Sunday, 1 April 2012

April Fools '12: Higgs or loose cable?!

These days CERN is going through turbulent times. Last week a prominent physicist had to quit his post after an embarrassing error was discovered in the neutrino speed measurement by CERN's OPERA experiment. Soon there will be more heads rolling. As soon as it became clear that the apparent superluminal propagation of neutrinos in OPERA was caused by a loose cable, CERN's director general ordered an inspection of all detectors so as to make sure a similar problem is not affecting other experiments. The conclusions of this internal inspection were reported yesterday evening at a closed meeting at CERN. The news reaching me are quite sensational: spokesperson of the ATLAS collaboration admitted that a faulty cable had been identified in their detector; moreover, that issue may have significantly distorted the results of the Higgs boson searches!

From what I could gather, the issue is with a cable connecting two modules of the electromagnetic calorimeter. It was discovered that this particular cable had a short-circuit, as a result of which it was repeatedly sending pulses with similar characteristics as those expected from a 125 GeV Higgs boson decaying to a pair of photons. Recall that the tantalizing hints of the Higgs boson reported last year by the ATLAS and CMS collaborations were almost entirely based on the observations of a bump in the diphoton mass spectrum, see the graph on the right. It now appears that at least a part of that bump can be blamed on the loose cable. Meanwhile, the CMS collaboration also reported a problem yesterday. From what I could understand, in this case it is not a hardware problem but a software bug originating due to the American and European parts of CMS using different units of mass (kilograms vs pounds). It is not yet clear if this issue affects the Higgs searches, but it is not unlikely that, when the data analysis is corrected, the bump in the diphoton spectrum will shift to a different location or completely disappear.

In the end, it is probable that the Higgs searches at the LHC will have to be redone from scratch during the 2012 run. In that case the LHC may lose its place in the queue, and the glory may go to the Tevatron who recently reported a signal of the Higgs boson decaying to a pair of bottom quarks.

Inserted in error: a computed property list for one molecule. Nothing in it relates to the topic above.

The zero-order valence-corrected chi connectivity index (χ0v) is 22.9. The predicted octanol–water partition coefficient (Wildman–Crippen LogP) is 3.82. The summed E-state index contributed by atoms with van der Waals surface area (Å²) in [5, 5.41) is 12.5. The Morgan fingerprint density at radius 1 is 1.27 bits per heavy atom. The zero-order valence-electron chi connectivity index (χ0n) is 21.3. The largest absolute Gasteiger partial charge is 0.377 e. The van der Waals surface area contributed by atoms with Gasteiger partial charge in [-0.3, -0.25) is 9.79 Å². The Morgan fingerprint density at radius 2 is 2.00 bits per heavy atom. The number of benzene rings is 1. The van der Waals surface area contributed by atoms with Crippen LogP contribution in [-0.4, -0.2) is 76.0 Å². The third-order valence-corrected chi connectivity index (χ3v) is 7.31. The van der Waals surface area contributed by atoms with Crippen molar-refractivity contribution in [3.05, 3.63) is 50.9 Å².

An official statement from CERN is expected on Monday morning. Stay tuned as the story unfolds.

Update: Obviously, this story is an April Fools joke. If you forgot what date it was, you could easily realize this was not a true story because of the following inaccuracies:
  • OPERA is not a CERN experiment, CERN only provides the neutrino beam for that collaboration (although, because of some awkward politics, CERN assumed in the eyes of the world a certain moral responsibility for OPERA).
  • There's no way a loose cable can fake the Higgs signal; thousands things can but not this one.
  • On both sides of the Atlantic the elementary particle masses are measured in GeV.
  • The ATLAS and CMS detectors thousands cables, so if one of them went loose we probably would never know ;-)

25 comments:

Anonymous said...

Incredible!

wellinformed said...

I heard ATLAS and CMS spokespersons resigned

Anonymous said...

What amateurs!!! All these people should be fired!!!

Anonymous said...

Nice April Fool. Almost got me.

Anonymous said...

It seems a secret cable was found connecting Atlas and CMS computing farms, which was producing resonaances at a mass value around 124 GeV

beanfeast said...

I'm going to wait for confirmation of this story from other sources on a date other an April 1st.

Anonymous said...

As long as it doesn't call the new gluino evidence into question.

Anonymous said...

If only every theorist with a loose cable had to resign...

Anonymous said...

Well .... are you serious?

Today is April Fools' Day!

Tom Weidig said...

I heard that the origin of the loose cable was in the Resonaances' brain and due to cultural information he has stored through his interaction with his social environment through the years.

Vladimir Kalitvianski said...

Shortcut is a 1-rst April joke, of course. However you must know that self-action in Theoretical Physics is like connecting an amplifier outlet to its inlet with a positive feedback. Such a theoretical construction generates funny mass corrections removed later by hand (renormalizations). The corresponding substantiation (known as "bare particle physics") has nothing to do with reality and it is not a joke.

TINA ΝΑΝΤΣΟΥ said...

What a joke!! Bravo!

SC's Blog said...

Well done! I like this post.

Anonymous said...

Happy Birthday Sidd Finch.

http://www.newsday.com/sports/baseball/mets/it-s-april-fools-happy-birthday-sidd-finch-1.3635480

Anonymous said...

Should have re-run "BEH Boson" post also.

chris said...

a nice one, really ^_^

Anonymous said...

Nice joke :DDDD

Rhys said...

Haha, very good!

Anonymous said...

You almosy had me

Anonymous said...

It got me until the second paragraph
;)

fp

Sanhita said...

:D

Anonymous said...

I'm unsure of the first inaccuracy you list: OPERA *is* a CERN experiment, classified as CNGS1 in the SPS programme.

Jester said...

Yep, I should have been more precise. Of course, CERN is involved as it provides the beam (and a lot of money has gone down the drain too...) But the experimental collaboration that performed the data analysis is independent of CERN, unlike that of ATLAS, CMS, ALPHA, CAST, etc.

Anonymous said...

It is a CERN experiments when there are hints of a new scientific result, when there is a world wide webinar to run in the main auditorium.
It is not a CERN experiment when the results disappear.

tulpoeid said...

Cute, but *nothing* will ever beat your last year's story...